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Tailored approaches to restore defective transcription responsible for severe diseases have been poorly explored. We tested transcription activator-like effectors fused to an activation domain (TALE-TFs) in a coagulation factor VII (FVII) deficiency model. In this model, the deficiency is caused by the −94C>G or −61T>G mutation, which abrogate the binding of Sp1 or HNF-4 transcription factors. Reporter assays in hepatoma HepG2 cells naturally expressing FVII identified a single TALE-TF (TF4) that, by targeting the region between mutations, specifically trans-activated both the variant (>100-fold) and wild-type (20–40-fold) F7 promoters. Importantly, in the genomic context of transfected HepG2 and transduced primary hepatocytes, TF4 increased F7 mRNA and protein levels (2- to 3-fold) without detectable off-target effects, even for the homologous F10 gene. The ectopic F7 expression in renal HEK293 cells was modestly affected by TF4 or by TALE-TF combinations. These results provide experimental evidence for TALE-TFs as gene-specific tools useful to counteract disease-causing promoter mutations.
Little has been done to counteract the effect of promoter mutations, which represent a relevant cause of human genetic disease (http://www.hgmd.cf.ac.uk), via engineered transcription factors (eTFs).
One versatile tool is the transcription activator-like effectors (TALEs) that exhibit simple DNA-binding properties with a conserved central region composed of a series of 33–35 amino acid repetitive elements1,2, each containing a highly variable di-residue (RVD) at the 12th–13th positions that dictates the binding preference3,4. Therefore, the tailored mutagenesis of the RVDs and fusion to transcriptional activators (i.e., VP16, VP64, p300, p65, TET1)5 generates TALE-TFs that can target a selected promoter region and increase gene expression by stimulating transcription6 (Fig. 1a). Thus far, TALE-TFs have been mainly exploited to study stem-cell maintenance and differentiation7,8,9,10,11,12,13,14 or to increase transcription of the frataxin gene in the presence of a trinucleotide (GAA) repeat expansion15. Single nucleotide changes severely impairing the transcription of disease genes have not yet been addressed.
Factor VII (FVII) is the serine-protease that triggers blood coagulation, and it offers a unique model of finely regulated gene expression. Therefore, FVII can be taken as model system to study the positive or negative modulation of gene transcription. Here, we chose two mutations known to cause severe FVII deficiency16 as paradigmatic examples of mutations that impair transcriptional activity by affecting key transcription factor binding sites, which is a common pathogenic mechanism induced by promoter defects. Through reporter gene assays, we identified a single TALE-TF that was able to rescue the defective F7 promoter, and it was also active in the context of chromatin in cultured cells and primary hepatocytes. Thus, this work provides evidence of the efficacy of TALE-TFs on rescuing disease-causing promoter mutations.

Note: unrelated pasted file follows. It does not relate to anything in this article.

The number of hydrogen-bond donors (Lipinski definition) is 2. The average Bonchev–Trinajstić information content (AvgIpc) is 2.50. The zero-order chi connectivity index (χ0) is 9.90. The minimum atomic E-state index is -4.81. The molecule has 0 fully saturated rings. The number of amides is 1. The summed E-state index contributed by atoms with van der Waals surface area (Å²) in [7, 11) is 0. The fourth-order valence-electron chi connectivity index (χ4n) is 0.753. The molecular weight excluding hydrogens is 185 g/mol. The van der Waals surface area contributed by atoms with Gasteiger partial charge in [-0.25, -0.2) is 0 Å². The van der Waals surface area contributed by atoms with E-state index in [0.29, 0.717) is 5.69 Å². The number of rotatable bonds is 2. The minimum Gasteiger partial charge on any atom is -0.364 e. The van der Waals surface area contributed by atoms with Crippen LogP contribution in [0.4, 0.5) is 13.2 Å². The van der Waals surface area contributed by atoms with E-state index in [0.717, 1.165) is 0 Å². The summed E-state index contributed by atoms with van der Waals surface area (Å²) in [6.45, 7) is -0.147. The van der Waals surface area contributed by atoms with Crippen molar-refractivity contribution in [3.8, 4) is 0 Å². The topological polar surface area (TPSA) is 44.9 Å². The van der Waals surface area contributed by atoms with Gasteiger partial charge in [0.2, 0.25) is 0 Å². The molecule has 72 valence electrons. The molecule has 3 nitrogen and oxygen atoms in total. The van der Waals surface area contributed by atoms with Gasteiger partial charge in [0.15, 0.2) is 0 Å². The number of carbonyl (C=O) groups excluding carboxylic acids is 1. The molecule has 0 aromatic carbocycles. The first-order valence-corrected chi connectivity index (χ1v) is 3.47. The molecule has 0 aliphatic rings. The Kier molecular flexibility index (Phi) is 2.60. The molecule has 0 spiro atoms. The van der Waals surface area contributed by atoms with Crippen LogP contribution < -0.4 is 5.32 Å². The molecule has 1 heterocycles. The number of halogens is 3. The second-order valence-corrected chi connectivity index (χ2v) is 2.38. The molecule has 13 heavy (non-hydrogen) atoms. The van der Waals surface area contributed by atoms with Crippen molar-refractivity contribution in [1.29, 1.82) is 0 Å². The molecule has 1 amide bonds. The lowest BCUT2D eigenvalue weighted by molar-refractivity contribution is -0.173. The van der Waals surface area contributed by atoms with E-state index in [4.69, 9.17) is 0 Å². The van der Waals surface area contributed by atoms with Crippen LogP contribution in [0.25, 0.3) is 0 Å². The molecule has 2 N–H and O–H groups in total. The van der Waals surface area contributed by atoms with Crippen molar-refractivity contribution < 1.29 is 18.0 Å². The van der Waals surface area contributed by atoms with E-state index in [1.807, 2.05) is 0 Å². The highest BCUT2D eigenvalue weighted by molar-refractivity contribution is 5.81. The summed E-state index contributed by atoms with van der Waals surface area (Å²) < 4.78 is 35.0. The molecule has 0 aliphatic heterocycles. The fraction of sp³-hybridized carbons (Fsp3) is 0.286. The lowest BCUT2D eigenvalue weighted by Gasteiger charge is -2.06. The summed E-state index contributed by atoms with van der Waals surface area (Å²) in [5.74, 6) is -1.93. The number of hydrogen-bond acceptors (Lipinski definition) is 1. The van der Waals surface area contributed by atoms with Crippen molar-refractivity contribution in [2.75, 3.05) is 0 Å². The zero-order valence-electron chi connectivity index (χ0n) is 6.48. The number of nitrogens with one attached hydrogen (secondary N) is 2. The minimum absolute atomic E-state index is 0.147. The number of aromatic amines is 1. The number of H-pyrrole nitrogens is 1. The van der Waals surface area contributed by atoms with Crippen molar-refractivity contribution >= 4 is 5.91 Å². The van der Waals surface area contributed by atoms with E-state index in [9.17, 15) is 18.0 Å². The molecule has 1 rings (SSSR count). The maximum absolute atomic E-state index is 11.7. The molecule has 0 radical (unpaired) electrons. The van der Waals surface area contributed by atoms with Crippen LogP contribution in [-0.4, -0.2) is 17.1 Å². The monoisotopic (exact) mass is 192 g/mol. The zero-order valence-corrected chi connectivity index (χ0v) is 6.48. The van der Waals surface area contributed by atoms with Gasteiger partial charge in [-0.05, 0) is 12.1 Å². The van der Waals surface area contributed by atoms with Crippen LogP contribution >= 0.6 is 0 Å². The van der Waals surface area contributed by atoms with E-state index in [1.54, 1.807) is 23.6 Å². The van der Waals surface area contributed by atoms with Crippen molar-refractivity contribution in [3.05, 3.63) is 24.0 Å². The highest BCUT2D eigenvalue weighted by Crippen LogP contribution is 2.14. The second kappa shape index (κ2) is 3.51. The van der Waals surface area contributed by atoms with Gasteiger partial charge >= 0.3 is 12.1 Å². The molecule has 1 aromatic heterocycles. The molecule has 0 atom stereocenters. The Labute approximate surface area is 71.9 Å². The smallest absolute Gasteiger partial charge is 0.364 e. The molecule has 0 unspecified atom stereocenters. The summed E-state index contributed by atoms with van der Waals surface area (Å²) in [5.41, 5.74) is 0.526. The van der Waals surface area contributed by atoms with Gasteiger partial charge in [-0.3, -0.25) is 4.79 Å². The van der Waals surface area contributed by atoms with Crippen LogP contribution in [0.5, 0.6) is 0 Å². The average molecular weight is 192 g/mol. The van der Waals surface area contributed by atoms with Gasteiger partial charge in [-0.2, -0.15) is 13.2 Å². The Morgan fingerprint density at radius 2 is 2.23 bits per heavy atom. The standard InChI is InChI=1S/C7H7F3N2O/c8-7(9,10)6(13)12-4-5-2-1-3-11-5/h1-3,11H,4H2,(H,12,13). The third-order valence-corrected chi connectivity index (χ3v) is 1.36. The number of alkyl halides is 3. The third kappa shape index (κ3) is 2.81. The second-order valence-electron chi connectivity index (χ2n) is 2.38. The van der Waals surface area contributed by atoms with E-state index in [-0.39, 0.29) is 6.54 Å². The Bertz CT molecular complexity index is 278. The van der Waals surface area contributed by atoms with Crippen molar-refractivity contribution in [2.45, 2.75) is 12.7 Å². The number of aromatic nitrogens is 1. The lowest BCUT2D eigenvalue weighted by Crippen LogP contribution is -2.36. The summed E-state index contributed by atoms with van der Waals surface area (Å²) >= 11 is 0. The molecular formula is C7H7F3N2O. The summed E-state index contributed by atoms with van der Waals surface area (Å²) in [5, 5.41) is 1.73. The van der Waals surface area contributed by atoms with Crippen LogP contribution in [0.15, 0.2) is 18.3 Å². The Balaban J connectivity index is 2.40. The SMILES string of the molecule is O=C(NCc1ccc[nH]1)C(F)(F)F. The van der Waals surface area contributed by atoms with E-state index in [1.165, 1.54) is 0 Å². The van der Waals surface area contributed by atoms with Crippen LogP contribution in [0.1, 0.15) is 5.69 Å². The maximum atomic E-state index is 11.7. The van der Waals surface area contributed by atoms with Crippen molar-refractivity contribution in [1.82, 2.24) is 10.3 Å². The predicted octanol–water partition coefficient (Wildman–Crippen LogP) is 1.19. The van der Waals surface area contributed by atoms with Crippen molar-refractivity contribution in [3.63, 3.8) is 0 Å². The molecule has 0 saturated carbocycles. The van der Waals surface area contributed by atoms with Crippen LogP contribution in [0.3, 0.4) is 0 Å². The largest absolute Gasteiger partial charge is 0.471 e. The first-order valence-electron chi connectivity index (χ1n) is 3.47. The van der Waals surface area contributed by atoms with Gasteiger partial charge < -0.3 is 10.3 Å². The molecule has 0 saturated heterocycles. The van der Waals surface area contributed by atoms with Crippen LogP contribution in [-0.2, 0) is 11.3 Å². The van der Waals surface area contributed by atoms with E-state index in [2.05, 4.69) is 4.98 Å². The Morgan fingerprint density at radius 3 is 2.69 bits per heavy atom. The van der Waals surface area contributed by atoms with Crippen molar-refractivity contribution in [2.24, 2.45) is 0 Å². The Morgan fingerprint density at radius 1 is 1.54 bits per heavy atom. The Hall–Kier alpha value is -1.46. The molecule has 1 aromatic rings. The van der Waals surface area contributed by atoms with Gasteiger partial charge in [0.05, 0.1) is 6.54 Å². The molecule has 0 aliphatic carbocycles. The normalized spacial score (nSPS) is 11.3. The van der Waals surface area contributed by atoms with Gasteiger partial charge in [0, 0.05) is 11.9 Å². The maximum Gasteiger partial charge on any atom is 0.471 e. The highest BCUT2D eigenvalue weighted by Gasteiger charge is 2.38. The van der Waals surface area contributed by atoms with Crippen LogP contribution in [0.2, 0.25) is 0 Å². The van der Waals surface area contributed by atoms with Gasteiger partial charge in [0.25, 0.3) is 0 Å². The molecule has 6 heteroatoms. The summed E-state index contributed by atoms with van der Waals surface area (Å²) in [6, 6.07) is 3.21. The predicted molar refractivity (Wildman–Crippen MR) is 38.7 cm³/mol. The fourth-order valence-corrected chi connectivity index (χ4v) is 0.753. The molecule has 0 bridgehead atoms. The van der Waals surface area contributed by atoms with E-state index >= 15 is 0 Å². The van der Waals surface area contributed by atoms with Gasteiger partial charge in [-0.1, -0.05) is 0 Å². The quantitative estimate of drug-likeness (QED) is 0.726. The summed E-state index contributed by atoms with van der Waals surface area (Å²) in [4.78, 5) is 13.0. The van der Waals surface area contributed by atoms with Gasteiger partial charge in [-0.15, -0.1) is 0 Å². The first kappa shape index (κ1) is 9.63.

The −94C>G and the −61T>G homozygous promoter mutations are known to cause severe FVII deficiency by impairing the binding of the Sp1 and HNF-4 transcription factors17,18, respectively (Fig. 1b). Using computational analyses19, we designed four TALE-TFs (TF1-4) targeting sequences 18–26bp in length within the 70bp region between positions −122 to −68 of the F7 proximal promoter (Fig. 1b), which are predicted to be unique in the human genome (Table S1). The TALE-derived DNA binding domains were expressed as a fusion protein with the VP64 effector domain (Fig. 1a). VP64 is a powerful and versatile trans-activator because its activity can be modulated by altering the number of VP domains5,8,9,13.
Screening conducted using reporter gene assays in FVII-expressing hepatoma cells (HepG2) identified a single TALE-TF (TF4), which was designed to target the F7 promoter sequence 5′TCCCTCTGTCACCCTTGGAGGC3′ between the Sp1 and HNF-4 binding sites, that showed trans-activation features. Specifically, TF4 remarkably increased the transcriptional activity of the severely impaired F7 promoter variants to an extent significantly higher than that of the wild-type construct (pFVII-luc−94g, 5.9±0.6-fold; pFVII-luc−61g, 25±4.9-fold). The pFVII-lucwt luciferase activity was also significantly enhanced (pFVII-lucwt, 36.6±17.3-fold) (Fig. 1c). Taking into account that tumour cells show different transcriptional mechanisms and profiles20, TF4 activity was also explored in HuH7 hepatoma cells. In this context, TF4 exhibited robust trans-activation activity on F7 promoter variants (pFVII-luc−94g, 23±6.1-fold; pFVII-luc−61g, 76±10.2-fold) and wild-type (17.1±1.5-fold) (Fig. 1d). Conversely, TF1, TF2 and TF3, which were designed to target upstream regions (Fig. 1b), were ineffective in rescuing F7 promoter variants and seemed to exert an inhibitory effect (Fig. 1c). These results may be due to an underlying competition and/or steric hindrance with the endogenous transcription factors on their binding sites.